Antonio wasn’t screaming anymore—but everyone else was. Even I had to bite back a snarl of disgust, especially when the elemental used their magic to pop the giant’s eyeballs right out of his head. The orbs splattered onto the deck and oozed over the glossy wood like white, runny eggs. That was a little excessive, if you asked me, a bit of showing off, especially since the giant was already so close to dead.

In less than a minute, it was all over. Antonio had been reduced from a rough, tough, seven-foot-tall giant to a pile of loose skin topped by an eyeless skull. The giant’s mouth opened once more, as if he wanted to scream a final time, but he never got the chance.

Antonio collapsed onto the deck, his skin and bones resting in the puddles of water that had just been forced out of him.

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I stood there, still shielding Eva and Violet, and stared at the wet, floppy thing that had been a man just seconds before. Poor bastard. He’d never had a chance.

Kincaid fought through the screaming crowd of students and went down on one knee by Antonio, not caring that he was getting his pants wet with, well, Antonio. He started to touch the giant, then thought better of it. There was nothing that could be done for the man. Not now. Disgust and pity filled Kincaid’s face, along with rage—so much rage.

My eyes narrowed. That look told me that the casino boss knew exactly who had done this and why—things I planned on asking him just as soon as I got Eva and Violet to safety.

By this point, Sophia had managed to shoulder her way through the students over to my side.

“You get the girls off the boat!” I yelled at her. “I’ll handle Kincaid!”

Sophia nodded. The dwarf reached out and clamped a hand on Violet’s trembling arm. Sophia started to do the same to Eva, but the girl twisted away from her.

“No!” Eva shouted. “I’m not leaving him behind. Not again!”

Again? What did she mean by that?

Before I could grab her and ask, Eva shoved away from the doors and ran toward Kincaid as fast as she could, given the people still trampling over each other. Now, instead of just running around in a blind panic, everyone was racing toward the gangplank, determined to get off the boat before what happened to Antonio happened to them too.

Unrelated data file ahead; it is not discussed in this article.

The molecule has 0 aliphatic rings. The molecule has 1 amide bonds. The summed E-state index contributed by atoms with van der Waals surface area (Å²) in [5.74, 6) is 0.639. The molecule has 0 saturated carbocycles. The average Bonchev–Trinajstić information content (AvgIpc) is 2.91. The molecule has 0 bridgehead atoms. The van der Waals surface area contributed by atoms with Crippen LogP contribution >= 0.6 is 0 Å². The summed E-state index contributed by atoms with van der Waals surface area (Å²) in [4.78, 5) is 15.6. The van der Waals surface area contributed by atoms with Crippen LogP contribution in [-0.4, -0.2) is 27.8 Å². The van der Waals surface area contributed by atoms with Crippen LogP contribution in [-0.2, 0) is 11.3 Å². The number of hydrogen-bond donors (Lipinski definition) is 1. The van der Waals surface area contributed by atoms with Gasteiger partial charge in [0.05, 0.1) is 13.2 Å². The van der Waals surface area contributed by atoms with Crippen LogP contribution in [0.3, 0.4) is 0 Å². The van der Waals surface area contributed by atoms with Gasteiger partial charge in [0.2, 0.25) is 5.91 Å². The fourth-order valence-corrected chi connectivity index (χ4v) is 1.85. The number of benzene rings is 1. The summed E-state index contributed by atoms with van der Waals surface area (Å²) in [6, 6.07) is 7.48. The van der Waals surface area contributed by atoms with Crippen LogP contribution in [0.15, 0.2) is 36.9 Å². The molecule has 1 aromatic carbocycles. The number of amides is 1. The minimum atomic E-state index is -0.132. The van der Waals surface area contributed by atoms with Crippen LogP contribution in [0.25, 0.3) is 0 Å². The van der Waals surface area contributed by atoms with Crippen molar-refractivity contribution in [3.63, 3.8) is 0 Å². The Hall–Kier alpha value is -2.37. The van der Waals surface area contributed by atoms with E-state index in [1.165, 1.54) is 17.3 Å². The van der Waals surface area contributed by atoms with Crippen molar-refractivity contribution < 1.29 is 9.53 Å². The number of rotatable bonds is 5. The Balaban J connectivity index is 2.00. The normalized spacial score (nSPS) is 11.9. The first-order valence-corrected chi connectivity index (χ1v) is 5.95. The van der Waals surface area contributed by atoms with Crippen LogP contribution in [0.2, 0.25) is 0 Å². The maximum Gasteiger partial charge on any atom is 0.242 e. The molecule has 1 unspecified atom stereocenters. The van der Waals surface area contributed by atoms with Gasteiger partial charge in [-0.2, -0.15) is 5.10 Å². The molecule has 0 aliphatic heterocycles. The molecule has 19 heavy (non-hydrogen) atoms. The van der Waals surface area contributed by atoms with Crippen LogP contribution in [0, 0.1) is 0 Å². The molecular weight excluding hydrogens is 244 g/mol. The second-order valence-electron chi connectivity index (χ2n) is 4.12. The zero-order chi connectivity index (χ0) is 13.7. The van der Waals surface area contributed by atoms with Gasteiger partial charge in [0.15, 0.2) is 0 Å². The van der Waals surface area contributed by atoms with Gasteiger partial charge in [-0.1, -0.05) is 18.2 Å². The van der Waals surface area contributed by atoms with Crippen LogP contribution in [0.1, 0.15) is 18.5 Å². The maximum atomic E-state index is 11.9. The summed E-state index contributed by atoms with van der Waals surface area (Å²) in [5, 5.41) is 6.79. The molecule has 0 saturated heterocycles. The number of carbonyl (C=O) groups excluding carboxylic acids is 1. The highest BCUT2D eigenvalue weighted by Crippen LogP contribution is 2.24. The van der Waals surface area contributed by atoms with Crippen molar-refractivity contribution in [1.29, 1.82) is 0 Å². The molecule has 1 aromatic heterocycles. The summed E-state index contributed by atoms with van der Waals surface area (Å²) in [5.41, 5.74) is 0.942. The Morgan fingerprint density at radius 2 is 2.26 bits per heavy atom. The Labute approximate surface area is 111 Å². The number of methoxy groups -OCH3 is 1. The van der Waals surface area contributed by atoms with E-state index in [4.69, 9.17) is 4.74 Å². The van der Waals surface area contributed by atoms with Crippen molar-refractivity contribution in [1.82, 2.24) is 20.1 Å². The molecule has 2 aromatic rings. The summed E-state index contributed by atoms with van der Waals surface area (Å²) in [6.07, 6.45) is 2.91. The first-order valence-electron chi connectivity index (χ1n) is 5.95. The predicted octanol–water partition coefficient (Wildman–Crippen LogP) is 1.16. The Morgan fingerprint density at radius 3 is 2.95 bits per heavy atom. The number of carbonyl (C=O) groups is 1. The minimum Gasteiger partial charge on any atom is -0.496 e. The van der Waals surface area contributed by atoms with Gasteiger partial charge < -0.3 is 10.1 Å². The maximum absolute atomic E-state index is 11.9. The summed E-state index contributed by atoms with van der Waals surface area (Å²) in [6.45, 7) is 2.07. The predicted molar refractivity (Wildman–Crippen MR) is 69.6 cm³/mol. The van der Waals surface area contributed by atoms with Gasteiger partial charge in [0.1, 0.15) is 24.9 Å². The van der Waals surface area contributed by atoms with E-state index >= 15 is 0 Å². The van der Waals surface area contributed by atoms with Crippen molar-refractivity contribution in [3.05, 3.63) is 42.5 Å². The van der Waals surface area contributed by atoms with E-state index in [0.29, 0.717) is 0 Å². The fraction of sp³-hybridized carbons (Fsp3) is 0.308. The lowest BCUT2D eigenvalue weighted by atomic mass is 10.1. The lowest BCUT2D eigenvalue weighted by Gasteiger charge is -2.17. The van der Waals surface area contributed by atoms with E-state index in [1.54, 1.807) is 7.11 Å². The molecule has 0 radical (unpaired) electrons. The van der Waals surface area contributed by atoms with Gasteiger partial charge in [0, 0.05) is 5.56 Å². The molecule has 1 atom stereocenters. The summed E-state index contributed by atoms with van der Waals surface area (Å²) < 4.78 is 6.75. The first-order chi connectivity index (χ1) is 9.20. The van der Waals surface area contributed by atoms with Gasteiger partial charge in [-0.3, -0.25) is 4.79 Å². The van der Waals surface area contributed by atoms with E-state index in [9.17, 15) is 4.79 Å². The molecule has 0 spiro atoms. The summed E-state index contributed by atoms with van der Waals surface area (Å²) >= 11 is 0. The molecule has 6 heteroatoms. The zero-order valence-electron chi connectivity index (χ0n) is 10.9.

“Stay with Violet. I’ll get Eva!” I yelled to Sophia.

Knife still in my hand, I headed after Eva, dodging and darting between the stampeding students. The giants that made up the casino’s security force weren’t any calmer. Their heads swiveled left and right as they shouted at each other, all trying to stay as far away from Antonio as they could, lest they end up just like him. Some of the giants even shoved kids out of their way in their mad dash to safety.

Up ahead, I saw Eva reach Kincaid’s side. She stared at the dead giant and the pools of water under his body, then turned away and threw up all over the deck.

Kincaid cursed, got to his feet, and reached for her. “Eva, it’s okay—”

And that’s when I felt another gust of that cool, deadly magic sweep across the deck. Only this time, it was focused on our host.

I didn’t know exactly how it happened. One second, Kincaid was reaching for Eva. The next, his feet had gone out from under him, and he was on his back on the deck, clawing at something around his throat. Eva must have seen him fall out of the corner of her eye, because she wiped her mouth and turned her head in his direction. Her eyes widened, and her already pale face whitened that much more.

“Philly!” Eva screamed. “Philly!”

She dropped to her knees beside him, tearing at his neck with her nails, just as Kincaid himself was doing. I surged past a frat boy and sprinted over to the two of them. My eyes flicked left, then right, looking for the source of the danger, looking for the elemental who was behind this, but all I saw and heard were screeching kids and panicked giants.

Since I couldn’t immediately eliminate the danger with my knife, I squatted down next to Kincaid. Something translucent shimmered around his throat, and it took me a second to realize that it was . . . water.

Somehow, a long, thick stream of water—of Antonio, really—had attached itself to Kincaid’s neck and solidified there like a noose, slowly digging deeper and deeper into his throat and cutting off his air. The casino boss clawed and clawed at the water, but it was stuck to his skin like a coat of wet plaster. The water even looked like a noose, the length of it taking on a braided, twisted design and forming a tight knot in the center of Kincaid’s neck. The elemental definitely had a sick sense of humor.

“Gin!” Eva screamed at me, tearing at the water and trying to peel it off just as hard as Kincaid was. “Do something! Help him!”

Eva was a strong girl, a tough girl, who’d been through a lot in her life, including the murder of her parents, but she looked absolutely terrified right now. Like Kincaid was the most important person in the world to her and she’d be absolutely devastated if she lost him. What was going on between them? And why didn’t I know anything about it? Eva and I might not have been best friends, like she and Violet were, but we talked, and I dated her brother. I should have known something about her relationship with the casino boss.